Share this on
December 2023

"Building synergies towards a more sustainable future": an overview of the first FAAS Sustainability Day

Francesca Del Bello

Futurmotive - Expo & Talks hosted the first edition of the important initiative dedicated to the topic of sustainability in the automotive world: we talked about it with Umberto Fassero Gamba, Sustainability & Market Affairs Manager of CLEPA, member of the FAAS Secretariat
A day to remember: on November 17th 2023 the first Sustainability Day took place, an event organized by FAAS – Forum on Automotive Aftermarket Sustainability in Bologna, within the framework of Futurmotive – Expo & Talks.
With over 100 participants coming from all over the world, FAAS Sustainability day was the occasion for the entire automotive and aftermarket ecosystem industry to gather together and discuss on the central topic of the sector debate, in a full day of panel discussion and presentations led by industry and organizations representatives. 
In order to take stock of the event, we interviewed Umberto Fassero Gamba, Sustainability & Market Affairs Manager at CLEPA, part of the FAAS Secretariat since its establishment.
  1. Umberto, let’s start with an overall comment on the Sustainability Day: what was the industry response to the event? Did it meet your expectations?
Sustainability is a high-priority topic in the automotive aftermarket sector, and the attendance at the first FAAS Sustainability Day is a clear demonstration of this. We have seen automotive suppliers, parts distributors, media, industry associations, and other actors with a stake in the aftermarket joining our event – the result went above our expectations!
The FAAS has been established as the platform to exchange expertise, best practices and knowledge up and down the aftermarket value chain. Companies in our sector are all part of a network, and the fact that they are interested in building synergies beyond competitiveness is a very positive message towards a more sustainable future of Europe.
  1. Let’s get to the gist of the matter: sustainability. As many of your panelists pointed out, up to a few years ago sustainability within the automotive and aftermarket sector was a “nice-to-have”, now it is a must. This means not only focusing on new technologies with a lower carbon footprint, but also rethinking the entire productive process, with an important shift towards circular economy. What are the insights, requests and perspectives that emerged on this matter during the Sustainability Day?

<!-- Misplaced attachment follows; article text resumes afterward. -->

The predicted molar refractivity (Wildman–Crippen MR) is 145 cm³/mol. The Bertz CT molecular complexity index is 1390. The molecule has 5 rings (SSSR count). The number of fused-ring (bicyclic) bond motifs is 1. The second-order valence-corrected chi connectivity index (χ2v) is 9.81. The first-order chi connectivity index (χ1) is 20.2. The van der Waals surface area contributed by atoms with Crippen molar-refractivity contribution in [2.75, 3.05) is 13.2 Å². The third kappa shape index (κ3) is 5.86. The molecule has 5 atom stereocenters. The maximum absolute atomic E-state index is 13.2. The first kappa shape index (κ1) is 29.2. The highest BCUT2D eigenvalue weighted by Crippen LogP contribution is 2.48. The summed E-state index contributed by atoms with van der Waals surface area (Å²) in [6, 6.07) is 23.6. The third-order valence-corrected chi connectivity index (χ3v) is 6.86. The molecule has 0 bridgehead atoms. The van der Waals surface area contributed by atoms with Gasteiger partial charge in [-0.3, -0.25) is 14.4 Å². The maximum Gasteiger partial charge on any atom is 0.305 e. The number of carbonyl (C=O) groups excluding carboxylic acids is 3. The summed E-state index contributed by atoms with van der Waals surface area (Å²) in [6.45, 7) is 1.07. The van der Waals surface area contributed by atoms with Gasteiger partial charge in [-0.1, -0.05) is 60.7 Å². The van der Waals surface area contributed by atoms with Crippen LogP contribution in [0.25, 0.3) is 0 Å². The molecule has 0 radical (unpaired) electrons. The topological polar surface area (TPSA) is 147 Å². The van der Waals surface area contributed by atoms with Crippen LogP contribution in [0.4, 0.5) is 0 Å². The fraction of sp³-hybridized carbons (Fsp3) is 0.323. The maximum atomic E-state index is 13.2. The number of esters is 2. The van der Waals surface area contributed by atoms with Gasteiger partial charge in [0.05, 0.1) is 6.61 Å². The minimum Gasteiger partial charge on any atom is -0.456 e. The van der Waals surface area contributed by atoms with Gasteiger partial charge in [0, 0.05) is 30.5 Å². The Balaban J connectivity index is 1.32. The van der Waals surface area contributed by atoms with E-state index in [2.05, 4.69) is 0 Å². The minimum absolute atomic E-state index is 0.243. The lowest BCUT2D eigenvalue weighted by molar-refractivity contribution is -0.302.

The Sustainability Day had one main question at its basis: what can the automotive aftermarket do to improve the sustainability performance of the sector? The first answer to this question, as we have seen throughout the day, has to come from the aftermarket players. The two main trends we have seen relate to decarbonisation and circularity, two objectives that must be coupled with the best-in-class service to customers. A collaborative endeavor is crucial to achieve these objectives: decarbonisation requires buy-in from the entire value chain (from raw material suppliers to dismantlers of end-of-life components), and circularity requires close collaboration among parts suppliers, distributors, garages, remanufacturers, and dismantlers.
Another crucial pre-requisite to achieve sustainability targets is the customer request for more sustainable goods, the appropriate financial support for the needed investments, and the establishment of clear methodologies and rules to measure the sustainability performance of automotive activities and goods.
  1. Now, let’s talk about sustainability under a broader perspective. The industry must shift its perspective and yet protect its workforce and its competitiveness on a global scale: how can we maintain this delicate balance?
As you mentioned, sustainability is defining the rules of the game in Europe. Nevertheless, automotive players are active worldwide and are dependent on global value chains, and policymakers have to ensure that Europe is not alone on this journey.
We have decided to invite the two major US aftermarket associations to the Sustainability Day (MEMA and Autocare) and have the ambition to expand our interactions with Asian players as well. It is clear by now that no technology or solution will fit the needs of the almost 8 billion people around the globe. The automotive aftermarket is playing a crucial role in ensuring accessible and affordable mobility to all, and the FAAS players are deeply committed to make sure that repair and maintenance will be performed with the lowest possible impact on the environment.